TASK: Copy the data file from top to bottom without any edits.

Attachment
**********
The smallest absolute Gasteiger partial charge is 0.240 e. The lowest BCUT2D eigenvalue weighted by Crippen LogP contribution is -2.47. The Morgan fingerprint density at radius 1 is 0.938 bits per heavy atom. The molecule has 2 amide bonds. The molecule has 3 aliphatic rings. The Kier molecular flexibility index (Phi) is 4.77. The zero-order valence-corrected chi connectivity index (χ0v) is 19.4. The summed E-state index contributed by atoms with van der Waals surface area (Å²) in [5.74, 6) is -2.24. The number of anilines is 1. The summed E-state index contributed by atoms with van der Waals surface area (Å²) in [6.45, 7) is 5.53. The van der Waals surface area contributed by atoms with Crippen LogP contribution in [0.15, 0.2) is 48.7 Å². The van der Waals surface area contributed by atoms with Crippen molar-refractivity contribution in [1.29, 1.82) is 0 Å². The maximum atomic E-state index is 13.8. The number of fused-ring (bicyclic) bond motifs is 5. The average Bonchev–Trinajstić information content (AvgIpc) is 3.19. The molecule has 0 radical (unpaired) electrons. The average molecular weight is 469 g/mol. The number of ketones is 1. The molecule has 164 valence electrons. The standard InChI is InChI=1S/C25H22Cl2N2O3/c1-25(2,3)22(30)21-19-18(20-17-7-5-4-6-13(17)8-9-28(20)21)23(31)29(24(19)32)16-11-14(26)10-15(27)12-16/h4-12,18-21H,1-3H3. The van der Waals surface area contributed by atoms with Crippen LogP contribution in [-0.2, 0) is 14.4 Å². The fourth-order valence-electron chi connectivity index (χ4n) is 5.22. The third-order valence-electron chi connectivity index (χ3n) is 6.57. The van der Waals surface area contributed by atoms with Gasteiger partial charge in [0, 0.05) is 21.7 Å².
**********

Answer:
The smallest absolute Gasteiger partial charge is 0.240 e. The lowest BCUT2D eigenvalue weighted by Crippen LogP contribution is -2.47. The Morgan fingerprint density at radius 1 is 0.938 bits per heavy atom. The molecule has 2 amide bonds. The molecule has 3 aliphatic rings. The Kier molecular flexibility index (Phi) is 4.77. The zero-order valence-corrected chi connectivity index (χ0v) is 19.4. The summed E-state index contributed by atoms with van der Waals surface area (Å²) in [5.74, 6) is -2.24. The number of anilines is 1. The summed E-state index contributed by atoms with van der Waals surface area (Å²) in [6.45, 7) is 5.53. The van der Waals surface area contributed by atoms with Crippen LogP contribution in [0.15, 0.2) is 48.7 Å². The van der Waals surface area contributed by atoms with Crippen molar-refractivity contribution in [1.29, 1.82) is 0 Å². The maximum atomic E-state index is 13.8. The number of fused-ring (bicyclic) bond motifs is 5. The average Bonchev–Trinajstić information content (AvgIpc) is 3.19. The molecule has 0 radical (unpaired) electrons. The average molecular weight is 469 g/mol. The number of ketones is 1. The molecule has 164 valence electrons. The standard InChI is InChI=1S/C25H22Cl2N2O3/c1-25(2,3)22(30)21-19-18(20-17-7-5-4-6-13(17)8-9-28(20)21)23(31)29(24(19)32)16-11-14(26)10-15(27)12-16/h4-12,18-21H,1-3H3. The van der Waals surface area contributed by atoms with Crippen LogP contribution in [-0.2, 0) is 14.4 Å². The fourth-order valence-electron chi connectivity index (χ4n) is 5.22. The third-order valence-electron chi connectivity index (χ3n) is 6.57. The van der Waals surface area contributed by atoms with Gasteiger partial charge in [0, 0.05) is 21.7 Å².